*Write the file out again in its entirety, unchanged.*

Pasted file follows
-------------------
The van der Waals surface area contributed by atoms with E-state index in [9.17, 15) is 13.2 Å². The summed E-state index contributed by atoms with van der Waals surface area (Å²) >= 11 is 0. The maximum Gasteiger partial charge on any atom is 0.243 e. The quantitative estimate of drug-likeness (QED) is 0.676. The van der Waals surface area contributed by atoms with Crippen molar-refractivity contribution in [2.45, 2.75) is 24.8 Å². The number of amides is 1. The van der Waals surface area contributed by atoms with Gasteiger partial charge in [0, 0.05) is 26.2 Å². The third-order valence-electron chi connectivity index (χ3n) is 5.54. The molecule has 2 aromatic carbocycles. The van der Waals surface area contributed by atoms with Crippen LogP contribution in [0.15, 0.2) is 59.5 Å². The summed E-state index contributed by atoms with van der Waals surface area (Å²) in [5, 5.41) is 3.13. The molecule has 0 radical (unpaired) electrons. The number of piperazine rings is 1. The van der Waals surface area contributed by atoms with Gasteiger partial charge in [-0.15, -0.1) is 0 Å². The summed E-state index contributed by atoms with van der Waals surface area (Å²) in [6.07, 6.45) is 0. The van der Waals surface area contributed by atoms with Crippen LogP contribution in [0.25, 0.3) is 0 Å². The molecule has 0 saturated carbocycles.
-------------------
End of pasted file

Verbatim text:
The van der Waals surface area contributed by atoms with E-state index in [9.17, 15) is 13.2 Å². The summed E-state index contributed by atoms with van der Waals surface area (Å²) >= 11 is 0. The maximum Gasteiger partial charge on any atom is 0.243 e. The quantitative estimate of drug-likeness (QED) is 0.676. The van der Waals surface area contributed by atoms with Crippen molar-refractivity contribution in [2.45, 2.75) is 24.8 Å². The number of amides is 1. The van der Waals surface area contributed by atoms with Gasteiger partial charge in [0, 0.05) is 26.2 Å². The third-order valence-electron chi connectivity index (χ3n) is 5.54. The molecule has 2 aromatic carbocycles. The van der Waals surface area contributed by atoms with Crippen LogP contribution in [0.15, 0.2) is 59.5 Å². The summed E-state index contributed by atoms with van der Waals surface area (Å²) in [5, 5.41) is 3.13. The molecule has 0 radical (unpaired) electrons. The number of piperazine rings is 1. The van der Waals surface area contributed by atoms with Gasteiger partial charge in [-0.15, -0.1) is 0 Å². The summed E-state index contributed by atoms with van der Waals surface area (Å²) in [6.07, 6.45) is 0. The van der Waals surface area contributed by atoms with Crippen LogP contribution in [0.25, 0.3) is 0 Å². The molecule has 0 saturated carbocycles.